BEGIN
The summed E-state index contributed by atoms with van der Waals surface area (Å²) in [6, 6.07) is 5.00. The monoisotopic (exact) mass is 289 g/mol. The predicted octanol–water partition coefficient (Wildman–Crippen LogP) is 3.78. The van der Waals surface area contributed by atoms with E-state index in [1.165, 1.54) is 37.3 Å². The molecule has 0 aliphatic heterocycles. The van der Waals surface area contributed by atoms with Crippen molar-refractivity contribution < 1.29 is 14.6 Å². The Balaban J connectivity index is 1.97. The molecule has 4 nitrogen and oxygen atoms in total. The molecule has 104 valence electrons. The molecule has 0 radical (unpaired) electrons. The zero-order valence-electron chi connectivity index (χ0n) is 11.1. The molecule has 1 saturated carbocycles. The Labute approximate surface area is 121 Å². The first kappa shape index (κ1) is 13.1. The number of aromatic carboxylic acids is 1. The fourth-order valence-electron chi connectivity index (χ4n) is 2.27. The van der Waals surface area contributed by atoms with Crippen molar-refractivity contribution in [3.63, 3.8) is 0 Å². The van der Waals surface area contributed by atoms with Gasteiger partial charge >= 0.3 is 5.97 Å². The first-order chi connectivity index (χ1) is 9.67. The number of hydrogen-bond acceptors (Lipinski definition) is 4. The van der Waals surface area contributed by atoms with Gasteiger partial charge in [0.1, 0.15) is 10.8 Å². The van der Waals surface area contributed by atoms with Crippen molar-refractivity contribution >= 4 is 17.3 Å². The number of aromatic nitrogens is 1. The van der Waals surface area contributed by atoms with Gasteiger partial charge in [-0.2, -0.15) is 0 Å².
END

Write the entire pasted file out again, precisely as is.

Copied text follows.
The summed E-state index contributed by atoms with van der Waals surface area (Å²) in [6, 6.07) is 5.00. The monoisotopic (exact) mass is 289 g/mol. The predicted octanol–water partition coefficient (Wildman–Crippen LogP) is 3.78. The van der Waals surface area contributed by atoms with E-state index in [1.165, 1.54) is 37.3 Å². The molecule has 0 aliphatic heterocycles. The van der Waals surface area contributed by atoms with Crippen molar-refractivity contribution < 1.29 is 14.6 Å². The Balaban J connectivity index is 1.97. The molecule has 4 nitrogen and oxygen atoms in total. The molecule has 104 valence electrons. The molecule has 0 radical (unpaired) electrons. The zero-order valence-electron chi connectivity index (χ0n) is 11.1. The molecule has 1 saturated carbocycles. The Labute approximate surface area is 121 Å². The first kappa shape index (κ1) is 13.1. The number of aromatic carboxylic acids is 1. The fourth-order valence-electron chi connectivity index (χ4n) is 2.27. The van der Waals surface area contributed by atoms with Crippen molar-refractivity contribution in [3.63, 3.8) is 0 Å². The van der Waals surface area contributed by atoms with Gasteiger partial charge >= 0.3 is 5.97 Å². The first-order chi connectivity index (χ1) is 9.67. The number of hydrogen-bond acceptors (Lipinski definition) is 4. The van der Waals surface area contributed by atoms with Gasteiger partial charge in [0.1, 0.15) is 10.8 Å². The van der Waals surface area contributed by atoms with Crippen molar-refractivity contribution >= 4 is 17.3 Å². The number of aromatic nitrogens is 1. The van der Waals surface area contributed by atoms with Gasteiger partial charge in [-0.2, -0.15) is 0 Å².